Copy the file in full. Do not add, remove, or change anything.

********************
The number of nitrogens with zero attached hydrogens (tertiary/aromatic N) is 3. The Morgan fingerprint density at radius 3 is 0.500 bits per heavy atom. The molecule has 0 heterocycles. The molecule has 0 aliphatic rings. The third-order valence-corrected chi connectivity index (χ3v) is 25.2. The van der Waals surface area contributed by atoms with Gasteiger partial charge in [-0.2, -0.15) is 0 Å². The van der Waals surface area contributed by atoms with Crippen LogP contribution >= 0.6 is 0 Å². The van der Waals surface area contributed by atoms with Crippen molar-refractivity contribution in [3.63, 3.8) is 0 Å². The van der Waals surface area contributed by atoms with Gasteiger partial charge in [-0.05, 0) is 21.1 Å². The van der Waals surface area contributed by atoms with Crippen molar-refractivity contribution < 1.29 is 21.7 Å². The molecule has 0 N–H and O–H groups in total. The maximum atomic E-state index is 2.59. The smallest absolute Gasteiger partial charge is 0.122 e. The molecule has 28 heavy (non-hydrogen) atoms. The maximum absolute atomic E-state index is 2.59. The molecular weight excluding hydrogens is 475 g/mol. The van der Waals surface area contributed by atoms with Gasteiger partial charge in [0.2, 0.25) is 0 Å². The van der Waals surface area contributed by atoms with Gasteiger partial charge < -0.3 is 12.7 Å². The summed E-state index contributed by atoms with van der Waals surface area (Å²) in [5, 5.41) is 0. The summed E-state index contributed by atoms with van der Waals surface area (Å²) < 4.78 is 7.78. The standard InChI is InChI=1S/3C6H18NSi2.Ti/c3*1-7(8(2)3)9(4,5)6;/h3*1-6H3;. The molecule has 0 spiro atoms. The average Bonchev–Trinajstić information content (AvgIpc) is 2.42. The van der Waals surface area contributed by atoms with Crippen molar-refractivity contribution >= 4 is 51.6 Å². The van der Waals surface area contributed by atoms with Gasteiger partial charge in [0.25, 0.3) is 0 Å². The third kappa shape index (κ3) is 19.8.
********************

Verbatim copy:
The number of nitrogens with zero attached hydrogens (tertiary/aromatic N) is 3. The Morgan fingerprint density at radius 3 is 0.500 bits per heavy atom. The molecule has 0 heterocycles. The molecule has 0 aliphatic rings. The third-order valence-corrected chi connectivity index (χ3v) is 25.2. The van der Waals surface area contributed by atoms with Gasteiger partial charge in [-0.2, -0.15) is 0 Å². The van der Waals surface area contributed by atoms with Crippen LogP contribution >= 0.6 is 0 Å². The van der Waals surface area contributed by atoms with Crippen molar-refractivity contribution in [3.63, 3.8) is 0 Å². The van der Waals surface area contributed by atoms with Gasteiger partial charge in [-0.05, 0) is 21.1 Å². The van der Waals surface area contributed by atoms with Crippen molar-refractivity contribution < 1.29 is 21.7 Å². The molecule has 0 N–H and O–H groups in total. The maximum atomic E-state index is 2.59. The smallest absolute Gasteiger partial charge is 0.122 e. The molecule has 28 heavy (non-hydrogen) atoms. The maximum absolute atomic E-state index is 2.59. The molecular weight excluding hydrogens is 475 g/mol. The van der Waals surface area contributed by atoms with Gasteiger partial charge in [0.2, 0.25) is 0 Å². The van der Waals surface area contributed by atoms with Gasteiger partial charge < -0.3 is 12.7 Å². The summed E-state index contributed by atoms with van der Waals surface area (Å²) in [5, 5.41) is 0. The summed E-state index contributed by atoms with van der Waals surface area (Å²) < 4.78 is 7.78. The standard InChI is InChI=1S/3C6H18NSi2.Ti/c3*1-7(8(2)3)9(4,5)6;/h3*1-6H3;. The molecule has 0 spiro atoms. The average Bonchev–Trinajstić information content (AvgIpc) is 2.42. The van der Waals surface area contributed by atoms with Crippen molar-refractivity contribution >= 4 is 51.6 Å². The van der Waals surface area contributed by atoms with Gasteiger partial charge in [0.25, 0.3) is 0 Å². The third kappa shape index (κ3) is 19.8.